$6 million euro robot can make coffee

I’m coming to this one late, but apparently some Italian scientists have spent $6 million euros building a robot that makes coffee.

You laugh. (Well, I did, anyway.) But part of the challenge of producing robots that help people, of course, is mastering some of the unexpectedly complex motions of human limbs — and making coffee is precisely this sort of unexpectedly complex task, so it’s actually kind of a cool thing to try and achieve. As the scientists note in this designboom story:

“The problem of using two hands together, the way humans do when the pick up a heavy plant pot, is a particularly sticky one. At present robots can use a single arm with reasonable accuracy and flexibility. But until now they have fallen short of the technological complexity and artificial intelligence needed for a two-handed approach.

“We want to develop a system of two-handed manipulation, equipped with sensors that make
the robot conscious of its surroundings and the people in its working space’, Siciliano said.

Truthfully, having watched a video of the robot in action, ay yi yi would I not want that thing slinging volcanic McDonald’s-hot coffee anywhere near me. The robot’s motions are quite elegant, in their own way, but the training is still pretty spastic.

Sometimes I wonder whether robotics money ought to be spent less on making robots that replicate human activity, and more on robots that enhance human activity — i.e. that do things of which we’re completely not capable. Like blasting holes in walls, or picking up that car that’s illegally parked in front of your house and crumpling it into a ball. On that note, I was particularly charmed to read yesterday on Boing Boing about the guy who created a remote-controlled vigilante robot to chase drug dealers away from his neighborhood by spraying them with water.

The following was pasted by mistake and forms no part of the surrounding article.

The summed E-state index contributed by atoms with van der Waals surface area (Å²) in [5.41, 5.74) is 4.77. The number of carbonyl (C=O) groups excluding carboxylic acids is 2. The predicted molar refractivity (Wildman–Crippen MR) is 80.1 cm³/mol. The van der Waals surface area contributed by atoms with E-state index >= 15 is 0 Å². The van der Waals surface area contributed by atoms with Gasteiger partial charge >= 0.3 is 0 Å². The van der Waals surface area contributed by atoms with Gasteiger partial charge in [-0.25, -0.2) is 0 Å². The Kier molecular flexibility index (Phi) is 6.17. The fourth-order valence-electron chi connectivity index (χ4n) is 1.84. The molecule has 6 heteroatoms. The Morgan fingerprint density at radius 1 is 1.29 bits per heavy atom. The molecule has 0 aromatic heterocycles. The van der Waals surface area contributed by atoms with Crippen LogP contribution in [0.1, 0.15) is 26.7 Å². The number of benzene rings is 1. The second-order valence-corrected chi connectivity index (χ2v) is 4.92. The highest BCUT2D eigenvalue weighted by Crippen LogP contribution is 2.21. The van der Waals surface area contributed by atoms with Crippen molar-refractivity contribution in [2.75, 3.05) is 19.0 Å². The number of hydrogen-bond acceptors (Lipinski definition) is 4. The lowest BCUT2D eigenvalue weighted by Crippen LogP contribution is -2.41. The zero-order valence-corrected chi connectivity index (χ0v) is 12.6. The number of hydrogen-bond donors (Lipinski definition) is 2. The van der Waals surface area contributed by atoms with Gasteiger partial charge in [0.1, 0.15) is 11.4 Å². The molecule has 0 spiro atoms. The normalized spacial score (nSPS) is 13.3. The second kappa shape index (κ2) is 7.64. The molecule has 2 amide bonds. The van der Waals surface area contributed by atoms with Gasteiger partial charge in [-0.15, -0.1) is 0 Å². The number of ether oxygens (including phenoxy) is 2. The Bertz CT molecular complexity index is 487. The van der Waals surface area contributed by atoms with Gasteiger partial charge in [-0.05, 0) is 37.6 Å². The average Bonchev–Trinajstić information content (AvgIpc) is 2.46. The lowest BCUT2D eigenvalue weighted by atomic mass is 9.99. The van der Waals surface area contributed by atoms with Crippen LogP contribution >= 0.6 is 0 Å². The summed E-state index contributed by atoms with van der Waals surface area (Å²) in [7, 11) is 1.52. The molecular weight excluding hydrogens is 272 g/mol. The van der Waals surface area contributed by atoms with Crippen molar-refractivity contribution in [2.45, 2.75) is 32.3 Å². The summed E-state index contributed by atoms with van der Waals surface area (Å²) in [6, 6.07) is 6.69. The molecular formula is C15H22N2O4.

(Thanks to Yishay Mor for this one!)

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I'm Clive Thompson, the author of Smarter Than You Think: How Technology is Changing Our Minds for the Better (Penguin Press). You can order the book now at Amazon, Barnes and Noble, Powells, Indiebound, or through your local bookstore! I'm also a contributing writer for the New York Times Magazine and a columnist for Wired magazine. Email is here or ping me via the antiquated form of AOL IM (pomeranian99).

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